I go to boxes all over the place, and 25% of the times I encounter warm-ups that just put me off from working out. Things like, static wall squats, the plank, plate farmer walks, other exercises that would have be fine for a warm-up if heavy weight was not added, I’ve even seen static stretches disguised as mobility (while being stone cold).

 

  • A good warm-up is so important, not just for the body, but also for the mind
  • A good warm-up does not consist out of static holds, or exercises with heavy weight!

 

The 10+ videos below show some good bodyweight warm-ups that focus on mobility, and raising the heart rate at the same time.

Warming up is priority, especially for new people.

Dear #crossfit coaches, static holds are NOT a warm-up. Movement equals warm-up. Static holds are strength.

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First, what not to do, and tell you that a one size fits all warm-up does not exist. A structured warm-up all depends on what you’re doing in your workout, but with that said, if you’re:

  • Fatiguing the muscles you’re going to need during the main work to come; or
  • Running people into the ground before they’ve even started; or
  • Including static holds; or
  • Including exercises with heavy weights; or
  • Just warming up the upper-body for a lower-body dominant workout

… just DON’T!

 

Kill two—or three—birds with one stone and include some technique in your warm-ups, focus on the muscles worked, gently get them and the whole body warm, get the synovial fluid between the joints flowing.

 

If you think I’m full of it, this is straight from the horses mouth:

A good warm-up elevates body temperature, elevates cardiorespiratory rate, incorporates stretching, develops critical functions/movements, works whole body, and prepares for rigorous athletic movements. CrossFit

We’ll assume that the reference is to dynamic, and not static stretches.

 

Some great exercises are, but not limited to:

  • Jumping jacks, awesome for anything overhead and overall body warmth
  • Hip hinge and reach, awesome for snatches, deadlifts, squats and anything overhead
    Add a calf raise after the reach, and you’re also warming up the ankles and calves
  • Squat and pull-over, awesome for mobility work in the warm-up, squat depth/technique and opening up the thoracic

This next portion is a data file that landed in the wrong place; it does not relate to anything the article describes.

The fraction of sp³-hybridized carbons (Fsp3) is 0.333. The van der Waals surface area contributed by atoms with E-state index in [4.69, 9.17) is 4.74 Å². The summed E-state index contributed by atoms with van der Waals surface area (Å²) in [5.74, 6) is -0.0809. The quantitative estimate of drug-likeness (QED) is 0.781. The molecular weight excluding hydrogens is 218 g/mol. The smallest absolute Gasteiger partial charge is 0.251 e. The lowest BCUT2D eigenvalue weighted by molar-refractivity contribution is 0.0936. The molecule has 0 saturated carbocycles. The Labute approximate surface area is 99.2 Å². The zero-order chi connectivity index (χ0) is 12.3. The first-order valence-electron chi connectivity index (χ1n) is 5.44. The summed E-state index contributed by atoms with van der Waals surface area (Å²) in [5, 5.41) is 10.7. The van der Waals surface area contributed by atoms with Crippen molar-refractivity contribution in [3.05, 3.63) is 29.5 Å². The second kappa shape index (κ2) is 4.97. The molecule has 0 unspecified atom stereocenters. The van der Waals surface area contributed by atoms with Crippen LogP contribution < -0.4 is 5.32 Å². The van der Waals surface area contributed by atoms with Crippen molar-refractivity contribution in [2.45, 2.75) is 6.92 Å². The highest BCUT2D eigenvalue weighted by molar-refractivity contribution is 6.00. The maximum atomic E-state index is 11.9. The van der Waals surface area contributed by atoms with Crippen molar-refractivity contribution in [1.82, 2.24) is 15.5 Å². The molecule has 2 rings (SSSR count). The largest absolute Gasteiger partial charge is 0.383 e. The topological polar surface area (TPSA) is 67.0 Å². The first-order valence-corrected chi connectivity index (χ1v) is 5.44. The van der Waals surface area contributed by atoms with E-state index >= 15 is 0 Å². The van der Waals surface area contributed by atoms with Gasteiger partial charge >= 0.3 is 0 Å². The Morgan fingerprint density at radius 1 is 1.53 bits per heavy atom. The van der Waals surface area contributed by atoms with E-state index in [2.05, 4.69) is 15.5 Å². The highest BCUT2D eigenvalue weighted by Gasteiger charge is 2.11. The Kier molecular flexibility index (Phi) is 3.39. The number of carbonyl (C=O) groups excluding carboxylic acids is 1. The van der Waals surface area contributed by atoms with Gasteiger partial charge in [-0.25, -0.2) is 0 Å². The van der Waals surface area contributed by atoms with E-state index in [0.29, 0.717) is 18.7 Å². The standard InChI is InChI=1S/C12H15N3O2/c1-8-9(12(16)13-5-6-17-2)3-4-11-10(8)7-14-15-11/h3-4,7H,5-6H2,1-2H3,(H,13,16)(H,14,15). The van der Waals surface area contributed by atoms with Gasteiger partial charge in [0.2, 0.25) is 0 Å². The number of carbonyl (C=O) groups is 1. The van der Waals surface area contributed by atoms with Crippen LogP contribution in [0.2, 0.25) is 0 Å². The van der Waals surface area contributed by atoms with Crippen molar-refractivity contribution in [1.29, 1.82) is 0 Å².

• Wood chopper and halo, awesome for shoulders, mid section and rotational work

I include these in my workshops, 30 seconds per exercise and 2 to 3 rounds, 3 rounds if nothing else follows, but I’l usually do some more mobility work afterwards.

 

Bodyweight hip hinges and squats are always good if you do cleans, snatches, deadlifts, squats etc. warming up the hammies, quads, glutes and lubricating the hip, knee and ankle joints.

Jumping jacks, jump burpees, high knees or quick feet are always great to raise the temperature of the body and prepare for more intense exercise, but some of these are also great for overhead work, like the jumping jacks for example, as you want to raise your arms higher and higher as you get warmer, you want to achieve full lockout and pull down with the lats on every rep at some stage.

The pull-over, wood chopper and halo are great for the mid section, rotational work, shoulders, thoracic and more.

If you want something in the plank position, why not go for the X-mountain climber? Super exercise for warming up, and also great for lat activation plus strength—two birds, one stone.

 

I’ll leave you with a few more videos that might give you an idea of what to include in your warm-ups.

I class this one under mobility and warm-up, if you go light, or even just bodyweight, pick up the pace a bit, then it’s great to include in warm-up, if not for warming-up, include it in your mobility prep.

 

Again, a great exercise for mobility, but go light, pick up the pace a bit and it’s just as great to include in your warm-up.

The kettlebell windmill, extremely light weight is great for warming up, or bodyweight even with the same movement.

Around the body, awesome for shoulder warm-up, but can be so much more than this as well if you’re working towards getting the bell higher and higher around the body, and switching hand as high as possible behind the back, aim to feed it to your other hand, rather than letting go and catching.

The halo is great for the shoulders, and you can just as well do this with no weight at all and just interlace your fingers while making the same movement.

Teacup, again, for the shoulders, check out our Youtube channel for many more videos.

And remember, I’m not saying “don’t program static holds” just program them appropriately at the right time, check out How to Structure a WOD; warm-up, mobility, demo, training, demo, workout and monitor, cool down and stretching, provide feedback.Your static holds would go under training.

Of course things aren’t black and white either, if you don’t have the luxury of structuring your WODs optimal and breaking it apart as described above, then including some parts of training—even a static hold—won’t get you in the bad books.

 

PS. when I moan about these things, I’m not saying I’m perfect, I’ve been a brainless donkey too
PPS. I’ve probably done everything I’m telling you not to do

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